# Simple Linear Regression

In statistics, econometrics and automatic learning, a linear regression model is a regression model that seeks to establish a linear relationship between a variable, called explained, and one or more variables, called explanatory variables.

It is also called a linear model or a linear regression model.

Among the models of linear regression, the simplest is the affine fit. This consists in finding the right line to explain the behavior of a statistic variable y as an affine function of another statistic variable x.

In general, the linear regression model designates a model in which the conditional expectation of y knowing x is an affine transformation in the parameters. However, we can also consider models in which it is the conditional median of y where x or any quantile of the distribution of y knowing x which is an affine transformation in the parameters.

The linear regression model is often estimated by the least squares method but there are also many other methods for estimating this model. We can estimate the model by maximum likelihood or by Bayesian inference.

Although they are often presented together, the linear and least squares models do not refer to the same thing. The linear model designates a class of models that can be estimated by a large number of methods, and the least squares method is an estimation method. It can be used to estimate different types of models.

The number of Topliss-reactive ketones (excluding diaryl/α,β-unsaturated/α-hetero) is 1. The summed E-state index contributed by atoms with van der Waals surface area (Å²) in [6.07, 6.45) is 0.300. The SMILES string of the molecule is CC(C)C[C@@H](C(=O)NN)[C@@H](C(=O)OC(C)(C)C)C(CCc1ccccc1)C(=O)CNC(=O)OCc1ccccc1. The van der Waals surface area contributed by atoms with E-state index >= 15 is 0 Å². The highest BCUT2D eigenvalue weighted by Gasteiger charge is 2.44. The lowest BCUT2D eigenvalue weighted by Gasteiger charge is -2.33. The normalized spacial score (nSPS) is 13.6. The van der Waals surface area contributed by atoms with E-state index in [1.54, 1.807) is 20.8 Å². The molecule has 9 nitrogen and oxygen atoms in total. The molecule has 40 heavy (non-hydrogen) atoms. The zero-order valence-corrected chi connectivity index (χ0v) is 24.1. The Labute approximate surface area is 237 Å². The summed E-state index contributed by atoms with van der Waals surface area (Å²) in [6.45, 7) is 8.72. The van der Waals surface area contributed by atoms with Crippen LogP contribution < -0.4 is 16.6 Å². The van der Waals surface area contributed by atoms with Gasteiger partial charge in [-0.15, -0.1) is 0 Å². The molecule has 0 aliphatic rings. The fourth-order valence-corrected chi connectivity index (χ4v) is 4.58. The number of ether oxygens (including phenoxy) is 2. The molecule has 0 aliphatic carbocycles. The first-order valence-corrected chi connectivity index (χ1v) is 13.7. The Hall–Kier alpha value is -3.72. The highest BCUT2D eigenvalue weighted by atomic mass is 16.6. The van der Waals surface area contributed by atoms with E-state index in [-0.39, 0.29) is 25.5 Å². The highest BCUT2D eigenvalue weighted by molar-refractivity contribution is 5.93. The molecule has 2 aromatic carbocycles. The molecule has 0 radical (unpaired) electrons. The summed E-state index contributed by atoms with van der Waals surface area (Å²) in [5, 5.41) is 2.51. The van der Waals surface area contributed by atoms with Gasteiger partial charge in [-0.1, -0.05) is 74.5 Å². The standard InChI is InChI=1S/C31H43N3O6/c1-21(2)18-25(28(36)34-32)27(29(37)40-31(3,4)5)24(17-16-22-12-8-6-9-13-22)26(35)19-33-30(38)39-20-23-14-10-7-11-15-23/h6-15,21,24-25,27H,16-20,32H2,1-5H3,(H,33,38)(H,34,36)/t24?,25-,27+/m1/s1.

Basically, a linear regression consists in defining a line that fits the best a set of points. When the points are located in a two dimensional space, it is called Simple Linear Regression. Since the formula that defines a line is y=a.x + b the linear regression process finds the values of the constants a and b that defines a line corresponding to a best compromise between all the given points. Basically, to find a best compromise the Linear Regression method draws a huge amount of lines ‘f’ and for each of them is computed the sum of (y_i – f(x_i))² over all couples (x_i, y_i) given in the dataset, where y_i is the observed value of the dependent variable for x_i and f(x_i) is the predicted value for x_i. Then the method choose the line whose sum is of minimum value among all the lines drawn.

The dataset in our example below shows the Stop Distance according to the Car Speed. This data has been recorded in the 1920s and is not up to date anymore, but still, it is interesting to use as dataset to build a linear model. Car Speed VS Stop Distance – Dataset

In this dataset the Car Speed is expressed in mph and the distance in feets. For example, one row shows that in 1920 a car running at 24 mph (38.62 km/h) needed a distance of 92 feets (28 meters) to stop.

What we are going to do is :
1) to learn a predictive model by applying the Linear Regression method on 80% of the dataset
2) to quickly get an idea of the quality of our model by applying it on the test set (20% of the dataset)
3) to show what would have been the stopping distance of a car running at 62.138 mph (100 km/h) if such a car would have existed in the 1920s